Richard Buckminster Fuller combined the roles of engineer, inventor and architect to produce a number of innovative designs, the most famous of which were variations on the geodesic dome. Fuller liked the dome because it could cover so much space with so little material, an economy of means that was summed up by the term “Dymaxion,” which Fuller used to describe most of his designs.
Buckminster Fuller was an American engineer who had a gift for looking at the world in a different way from most other people. He produced a series of designs—for houses, a bathroom, a car, a world map projection and, most famously, various geodesic domes— that proved interesting and inspiring to generations of architects and designers, although, with the exception of the domes, they mostly failed to make it past the prototype stage. Fuller also wrote copiously, and came up with a number of memorable terms to describe his work and ideas.
Dynamic maximum tension
Dymaxion was one of Fuller's favorite terms, although it does not seem to have been invented by him, but by an advertising man looking for a way of describing one of Fuller's house designs. It was derived by combining the words dynamic, maximum and tension.
For Fuller it also contained the idea that his designs would make the maximum use of the available energy—he was a pioneer environmentalist who thought that we would all be using renewable energy within his lifetime (he died in 1983). So the term Dymaxion summed up his key interests and, at the same time, reminded people that his designs, although very diverse, were the products of one mind.
Fuller's first famous project was the Dymaxion House of the late 1920s. It was intended to provide a cheap and effective dwelling that could be erected easily; he also wanted the structure to be light in weight so that it could be transported anywhere with minimal cost. The most refined form of the design was a curious hexagonal structure hung from a central mast. A 10-story Dymaxion skyscraper was also proposed and a model of the house exhibited.
Fuller proposed the radical use of materials in his house designs—the artificial substance Casein for walls, ceilings and bathroom fittings; rubber floors; aluminum alloy for various structural elements. He claimed that the whole structure would cost less than one-fifth of the cost of the average conventional new home.
But the Dymaxion House was too unconventional to catch on, as was its successor—the so-called Wichita House of the 1940s. This was a stunning, circular, metal-roofed design meant to be built by the American aircraft industry and incorporating such innovations as closets with revolving shelves, Dymaxion bathrooms and a clever air- circulating system driven by the wind. Again, it was light in weight, easily shipped and could be assembled in a day by a team of six. The house should have been a success, but Fuller's company folded because of disputes among directors.
“We have come to the realization that we are in an all-dynamic universe.” Richard Buckminster Fuller, Preview of Building
The ill-fated car
A similar fate accompanied the Dymaxion car—a bizarre three- wheeled vehicle with many innovative features, but stability problems that led to a fatal accident. Fuller's ideas seemed destined to fail and, like other unsuccessful architects and designers before and since, he took up a teaching post.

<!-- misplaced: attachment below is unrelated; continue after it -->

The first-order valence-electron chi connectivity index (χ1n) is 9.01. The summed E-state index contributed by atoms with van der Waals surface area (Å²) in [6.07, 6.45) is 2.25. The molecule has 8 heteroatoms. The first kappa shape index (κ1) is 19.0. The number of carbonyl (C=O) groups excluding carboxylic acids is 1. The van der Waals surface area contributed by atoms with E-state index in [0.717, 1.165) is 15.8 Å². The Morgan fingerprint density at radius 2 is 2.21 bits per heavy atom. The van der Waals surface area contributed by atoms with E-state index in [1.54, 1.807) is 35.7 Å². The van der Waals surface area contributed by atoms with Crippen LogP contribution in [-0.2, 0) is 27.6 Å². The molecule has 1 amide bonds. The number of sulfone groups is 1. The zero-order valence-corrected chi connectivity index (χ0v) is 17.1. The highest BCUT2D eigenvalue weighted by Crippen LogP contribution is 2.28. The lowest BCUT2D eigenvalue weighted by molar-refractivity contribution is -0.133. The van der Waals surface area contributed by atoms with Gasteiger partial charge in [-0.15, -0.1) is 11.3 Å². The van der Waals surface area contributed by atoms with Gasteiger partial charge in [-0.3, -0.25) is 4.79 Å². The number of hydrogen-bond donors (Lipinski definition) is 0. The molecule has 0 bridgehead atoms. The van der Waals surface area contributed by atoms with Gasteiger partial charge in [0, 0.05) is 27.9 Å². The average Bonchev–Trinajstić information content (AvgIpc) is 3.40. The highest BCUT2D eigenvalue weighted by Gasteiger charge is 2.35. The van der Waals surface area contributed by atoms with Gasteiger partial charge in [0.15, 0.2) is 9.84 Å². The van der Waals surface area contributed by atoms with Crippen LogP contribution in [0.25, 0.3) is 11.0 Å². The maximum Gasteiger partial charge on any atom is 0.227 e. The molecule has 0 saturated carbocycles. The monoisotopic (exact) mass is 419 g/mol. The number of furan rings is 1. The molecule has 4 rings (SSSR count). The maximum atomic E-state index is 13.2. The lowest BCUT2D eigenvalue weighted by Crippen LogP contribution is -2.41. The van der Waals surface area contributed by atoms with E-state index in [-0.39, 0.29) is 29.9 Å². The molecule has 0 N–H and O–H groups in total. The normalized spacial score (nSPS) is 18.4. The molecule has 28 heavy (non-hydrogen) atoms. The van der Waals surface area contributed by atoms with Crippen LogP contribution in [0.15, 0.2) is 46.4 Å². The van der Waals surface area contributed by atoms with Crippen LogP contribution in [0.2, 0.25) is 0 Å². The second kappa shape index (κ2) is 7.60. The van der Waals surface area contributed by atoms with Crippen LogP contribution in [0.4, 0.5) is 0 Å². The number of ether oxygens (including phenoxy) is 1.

The geodesic dome is a space-frame structure. This is a type of design that encloses space by means of a structure made up of many interconnecting elements that act together as a unity. Space frames can be supported at almost any of the points where the elements connect and they are ideal for spanning large volumes of space with few, or no, columns. Space frames do not have to be dome-shaped. They may be made up of pyramids, hexagons or several other geometric shapes.
Fuller taught at the whacky, but influential, Black Mountain College, North Carolina. Here he had his students build geodesic domes, the one type of structure that brought Fuller lasting success. A geodesic dome is a structure made up of lightweight rods in hexagons (or other geometrical figures) that join together to make a sphere or hemisphere. Fuller did not invent the geodesic dome, but it appealed to him because it is a very lightweight, low-energy type of structure—you can cover a huge volume of space with a minimum of material using a geodesic dome.
Fuller's first experiment with a dome made from recycled Venetian blind parts was a failure. It collapsed because the blind slats were not stiff enough. But soon he had worked out how to build domes from all types of materials—wood, bamboo, aluminum, steel and concrete. Fuller saw that a small geodesic dome could form a house, but geodesic domes could also be made much bigger—to accommodate factories or exhibition halls. And it was such vast domes that became Fuller's most famous legacy.
Although several of Fuller's first domes were built for the American military, the dome that brought this type of building into the public eye was the Ford Rotunda roof, a 28- meter (92-ft) diameter structure for the Ford Motor Company's site at Dearborn, Michigan. Larger and more impressive was one of two domes for the Union Tank Car Company. At Baton Rouge, Louisiana, this monster dome was 116 meters (380 ft) across and, at the time, was the largest clear-span enclosure in the world.
Domes such as these gave Fuller a lasting importance as a designer. His lateral thinking, ecological values and openness to new materials have made him widely admired by many architects and engineers ever since.